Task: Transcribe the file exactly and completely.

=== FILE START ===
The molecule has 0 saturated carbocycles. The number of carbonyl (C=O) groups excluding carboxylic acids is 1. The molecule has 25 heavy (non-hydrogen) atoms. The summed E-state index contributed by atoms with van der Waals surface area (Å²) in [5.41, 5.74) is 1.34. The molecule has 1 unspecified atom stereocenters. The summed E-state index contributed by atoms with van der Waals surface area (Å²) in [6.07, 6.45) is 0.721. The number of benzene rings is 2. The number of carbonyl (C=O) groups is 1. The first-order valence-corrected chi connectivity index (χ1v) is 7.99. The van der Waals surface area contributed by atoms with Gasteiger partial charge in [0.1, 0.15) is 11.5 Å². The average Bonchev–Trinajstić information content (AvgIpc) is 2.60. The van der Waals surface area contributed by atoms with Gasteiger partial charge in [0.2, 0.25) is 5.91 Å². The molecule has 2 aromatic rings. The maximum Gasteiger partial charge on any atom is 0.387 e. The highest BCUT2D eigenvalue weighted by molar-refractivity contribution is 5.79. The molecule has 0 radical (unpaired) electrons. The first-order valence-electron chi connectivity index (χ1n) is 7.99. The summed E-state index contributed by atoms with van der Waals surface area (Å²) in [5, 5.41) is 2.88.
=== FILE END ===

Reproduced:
The molecule has 0 saturated carbocycles. The number of carbonyl (C=O) groups excluding carboxylic acids is 1. The molecule has 25 heavy (non-hydrogen) atoms. The summed E-state index contributed by atoms with van der Waals surface area (Å²) in [5.41, 5.74) is 1.34. The molecule has 1 unspecified atom stereocenters. The summed E-state index contributed by atoms with van der Waals surface area (Å²) in [6.07, 6.45) is 0.721. The number of benzene rings is 2. The number of carbonyl (C=O) groups is 1. The first-order valence-corrected chi connectivity index (χ1v) is 7.99. The van der Waals surface area contributed by atoms with Gasteiger partial charge in [0.1, 0.15) is 11.5 Å². The average Bonchev–Trinajstić information content (AvgIpc) is 2.60. The van der Waals surface area contributed by atoms with Gasteiger partial charge in [0.2, 0.25) is 5.91 Å². The molecule has 2 aromatic rings. The maximum Gasteiger partial charge on any atom is 0.387 e. The highest BCUT2D eigenvalue weighted by molar-refractivity contribution is 5.79. The molecule has 0 radical (unpaired) electrons. The first-order valence-electron chi connectivity index (χ1n) is 7.99. The summed E-state index contributed by atoms with van der Waals surface area (Å²) in [5, 5.41) is 2.88.